A woman’s place in the Vatican

Five years as Swedish Ambassador to the Holy See have inspired in me, born and bred in a Lutheran Church, a profound respect and admiration for Catholicism.

Apr 02, 2014

By Ulla Gudmundson
Five years as Swedish Ambassador to the Holy See have inspired in me, born and bred in a Lutheran Church, a profound respect and admiration for Catholicism. I am not thinking of diplomatic audiences in the magnificent Sala Regia, nor of Christmas and Easter Mass in St Peter’s, the art in the Vatican Museums or the priceless volumes in the Vatican Library, though all that cannot fail to impress the visitor deeply. Rather, I am thinking of the Catholic Church as a living, breathing organism, steeped in 2,000 years of tradition, still present and active in the world as “an ever-quarrelling family marching forward under the banner ‘God’s people on pilgrimage’,” as the papal biographer Peter Hebblethwaite put it.

Vatican diplomats are highly sophisticated. At the Holy See, as in all diplomatic contexts, title and credentials take precedence over gender. To my knowledge, I have never been treated differently from my male colleagues.

But if you are a woman ambassador, and happen to be passionate about ideas and politics, it is impossible not to feel alienated by the way the great men of the Church speak of women. If you as a person are curious about the world, impatient to explore it, eager to do what you can to make it a better place, then it feels odd to hear that, as a woman, your special mission is the family, and to emulate Mary in being “motherly, gentle and tender”. Those are sterling qualities. But when the underlying message seems to be “this is what you should be, rather than what you are”, then the shoe, however pretty, begins to hurt.

Theology may have played a part in shaping the different attitudes to women in Lutheranism and Catholicism. In Lutheran Christianity, the focus is on the Word. Catholicism, with its emphasis on tradition, sacramentality and mediation, is more physical. Every time Mass is celebrated, the drama of the Eucharist is re-enacted. In a Lutheran church, the centre has been the homily. Probably this non-bodily quality — and possibly the fact that the Reformation itself was a psychological breach with tradition — has made Lutheran Churches more open to “reading the signs of the times”, including to liberal feminism.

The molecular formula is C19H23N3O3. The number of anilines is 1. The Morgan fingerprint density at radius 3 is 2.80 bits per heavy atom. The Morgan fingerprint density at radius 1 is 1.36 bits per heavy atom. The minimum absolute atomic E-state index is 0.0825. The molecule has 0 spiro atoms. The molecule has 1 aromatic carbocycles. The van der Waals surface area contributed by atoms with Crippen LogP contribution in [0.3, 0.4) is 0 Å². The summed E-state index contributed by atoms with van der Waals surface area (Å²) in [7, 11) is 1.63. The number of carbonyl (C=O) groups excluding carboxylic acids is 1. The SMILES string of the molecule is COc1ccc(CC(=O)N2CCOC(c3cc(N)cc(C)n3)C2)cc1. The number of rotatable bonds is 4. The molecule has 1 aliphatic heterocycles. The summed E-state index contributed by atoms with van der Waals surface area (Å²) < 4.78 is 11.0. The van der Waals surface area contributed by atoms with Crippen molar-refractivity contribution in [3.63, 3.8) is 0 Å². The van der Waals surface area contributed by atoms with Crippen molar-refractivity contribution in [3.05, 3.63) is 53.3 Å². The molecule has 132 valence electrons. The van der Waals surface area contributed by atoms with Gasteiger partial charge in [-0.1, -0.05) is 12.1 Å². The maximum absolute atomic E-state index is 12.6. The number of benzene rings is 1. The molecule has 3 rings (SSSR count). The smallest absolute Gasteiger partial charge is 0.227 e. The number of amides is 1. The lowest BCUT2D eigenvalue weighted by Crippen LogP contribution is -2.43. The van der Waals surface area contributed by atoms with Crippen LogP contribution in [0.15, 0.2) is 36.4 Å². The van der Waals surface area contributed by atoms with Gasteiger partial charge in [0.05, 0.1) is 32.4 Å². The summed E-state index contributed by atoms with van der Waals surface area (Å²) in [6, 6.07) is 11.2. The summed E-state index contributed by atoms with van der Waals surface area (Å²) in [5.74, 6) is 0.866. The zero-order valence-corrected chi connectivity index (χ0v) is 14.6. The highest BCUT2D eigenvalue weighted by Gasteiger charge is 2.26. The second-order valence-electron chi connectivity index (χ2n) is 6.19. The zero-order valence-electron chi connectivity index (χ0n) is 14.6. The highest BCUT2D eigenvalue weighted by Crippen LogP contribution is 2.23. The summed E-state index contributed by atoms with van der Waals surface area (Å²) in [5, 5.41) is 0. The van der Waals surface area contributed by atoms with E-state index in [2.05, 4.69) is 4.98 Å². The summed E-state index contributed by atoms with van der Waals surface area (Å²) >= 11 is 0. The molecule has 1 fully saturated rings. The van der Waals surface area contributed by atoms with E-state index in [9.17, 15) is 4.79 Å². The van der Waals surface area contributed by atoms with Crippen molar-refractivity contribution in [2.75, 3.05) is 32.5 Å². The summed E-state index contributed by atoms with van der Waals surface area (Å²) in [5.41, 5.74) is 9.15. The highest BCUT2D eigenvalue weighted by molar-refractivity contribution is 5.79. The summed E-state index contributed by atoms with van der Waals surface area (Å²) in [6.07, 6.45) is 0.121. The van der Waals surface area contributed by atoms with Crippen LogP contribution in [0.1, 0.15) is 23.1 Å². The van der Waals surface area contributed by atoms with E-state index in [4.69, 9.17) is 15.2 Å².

The fact that most Lutheran Churches have been state Churches has worked in this direction. The Church of Sweden would probably not have introduced female ordination in 1958 without strong pressure from the state. Church and State were separated in 2000, but lay influence in the Swedish Church is strong. In 2013 the Bishop of Lund, Antje Jackelen, was elected its first woman archbishop.

The emphasis on unbroken tradition, on sacramentality and on mediation in Catholicism mean, I think, that theological effort is needed to develop a Catholic anthropology based on the common humanity of women and men. But battling with tradition can stimulate thinking and make for great spiritual depth. No doubt, the many bright, courageous Catholic women theologians who have taken up this challenge are also doing ecumenism a service, strengthening the sacramental basis for gender equality in all Christianity.

The Virgin Mary is much less prominent in Lutheran Christianity than in Catholicism. It seems likely that, in Sweden’s case, the absence of a feminine element contributed to making the post-Reformation State Church harsher, more patriarchal and authoritarian (this may have spurred Queen Christina, daughter of the Lutheran warrior king Gustavus Adolphus, to abdicate and embrace Catholicism in 1654). Certainly our penal laws became more severe after the break with Rome.